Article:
Q & A with Mike

Q:  Mike ,
I was hoping for some advice , I am having foot surgery next week and am in 2nd week of a six week program to trim down and get into better shape ( surgery was not expected yet , there was a cancellation ).  I will be unable to do any cardio for a few weeks and only light weight training after I can put some weight on my foot. Any advice for my diet?  Should I slash my calories as much as I can and ride it out until I can start my program again?

Any advice would be greatly appreciated.

Ontario, Canada


A: Jeff,                                                                                                            

Do not slash your calories. Eating a good diet is your best bet, not only for losing weight, but for recovery. Make sure to take in at least 1 gram of protein per pound of body weight. Cutting your calories and eating low amounts of protein will only worsen your ability to recover and possibly lengthen your down time.  If you feel you're starting to get more body fat reduce your carb intake, never your protein intake. Protein and fat in and of themselves have little to nothing to do with gaining body fat.


As far as working out after surgery, if you belong to a gym there are plenty of exercises one can do w/o putting weight on your feet.  With a little planning you’ll be able to train as hard as you can without using your injured foot.  Don't worry about not being able to do cardio. It's over rated as a fat burner anyway.



Q:  Hi there,
I was reading a few Q&A's on your site and I was wondering if you could lay out a defined plan for creatine use as well as protein.  I have heard from some sources (namely the guy who sold me the creatine) that I should go for 3 months on, 3 months off.  Load 20gm/day for the first week and then 5g/day after that. (I am well into my second month now).  I was wondering what the problem is with staying on creatine for up to 6 months or longer?  And if I went on for one month then off for a month am I OK to start the three month cycle over again?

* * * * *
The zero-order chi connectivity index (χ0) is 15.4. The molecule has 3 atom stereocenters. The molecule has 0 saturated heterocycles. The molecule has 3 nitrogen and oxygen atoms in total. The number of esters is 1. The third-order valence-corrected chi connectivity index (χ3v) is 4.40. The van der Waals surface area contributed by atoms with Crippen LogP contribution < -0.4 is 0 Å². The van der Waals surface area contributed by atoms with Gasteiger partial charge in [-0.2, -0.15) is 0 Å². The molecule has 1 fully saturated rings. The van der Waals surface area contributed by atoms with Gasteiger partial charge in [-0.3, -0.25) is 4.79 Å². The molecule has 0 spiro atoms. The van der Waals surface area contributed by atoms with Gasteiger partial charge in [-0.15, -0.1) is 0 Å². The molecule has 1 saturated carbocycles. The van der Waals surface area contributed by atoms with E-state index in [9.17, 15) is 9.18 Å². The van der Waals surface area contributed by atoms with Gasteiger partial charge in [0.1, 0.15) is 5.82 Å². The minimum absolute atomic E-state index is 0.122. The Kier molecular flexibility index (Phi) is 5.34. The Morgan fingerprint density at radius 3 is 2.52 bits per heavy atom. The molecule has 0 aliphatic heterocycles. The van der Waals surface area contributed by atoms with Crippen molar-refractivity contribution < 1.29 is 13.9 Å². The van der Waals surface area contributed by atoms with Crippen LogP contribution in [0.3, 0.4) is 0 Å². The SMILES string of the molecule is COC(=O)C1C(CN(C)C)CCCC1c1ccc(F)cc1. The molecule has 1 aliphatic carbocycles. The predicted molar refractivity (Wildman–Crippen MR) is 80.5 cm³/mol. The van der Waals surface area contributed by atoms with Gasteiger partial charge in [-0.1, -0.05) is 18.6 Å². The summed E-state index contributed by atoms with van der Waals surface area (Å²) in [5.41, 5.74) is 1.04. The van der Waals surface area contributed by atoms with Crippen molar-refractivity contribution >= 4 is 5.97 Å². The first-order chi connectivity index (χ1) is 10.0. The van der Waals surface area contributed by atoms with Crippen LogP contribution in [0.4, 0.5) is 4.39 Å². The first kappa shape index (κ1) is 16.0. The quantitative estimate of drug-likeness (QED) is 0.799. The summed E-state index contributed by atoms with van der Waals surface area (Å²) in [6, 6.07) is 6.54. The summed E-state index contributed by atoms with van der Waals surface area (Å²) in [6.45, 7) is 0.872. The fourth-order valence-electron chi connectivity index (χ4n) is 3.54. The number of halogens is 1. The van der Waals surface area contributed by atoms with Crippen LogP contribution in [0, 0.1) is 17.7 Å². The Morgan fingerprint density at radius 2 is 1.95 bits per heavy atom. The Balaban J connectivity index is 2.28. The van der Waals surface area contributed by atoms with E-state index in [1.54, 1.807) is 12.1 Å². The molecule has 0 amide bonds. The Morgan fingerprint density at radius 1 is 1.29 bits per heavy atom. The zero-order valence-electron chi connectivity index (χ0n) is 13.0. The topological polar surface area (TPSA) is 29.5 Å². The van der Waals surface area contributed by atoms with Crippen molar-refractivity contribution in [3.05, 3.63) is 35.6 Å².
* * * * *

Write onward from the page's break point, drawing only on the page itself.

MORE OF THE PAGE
As far as protein goes, I have heard that it's good to take 1gm/kg of weight per day, so according to that I would be taking in about 85 grams a day (I weight 185, and I'm 5'10"). You say I should be taking more like 200 grams per day? (1.5-2 gm/lb)... Should I be eating a dozen eggs every day or what?


Noel Palmer


A:  Noel,                                                                                                                                                  

I have my clients cycle their creatine for 9 weeks because my workout cycles are usually nine weeks long.  Taking creatine for much longer than that would be a waste anyway.  Once you reach the point of saturation after the loading phase, most will continue to make gains for another 6 – 8 weeks.  After the first month, however, you will notice a slow decline in the quantity of gains made from the addition of creatine.  You may even notice a slight decline in strength during your off time.  Do not let this discourage you.  Every time you go on creatine most will notice they are farther ahead of their previous cycle.  It’s like three steps forward one or two steps back, and so on.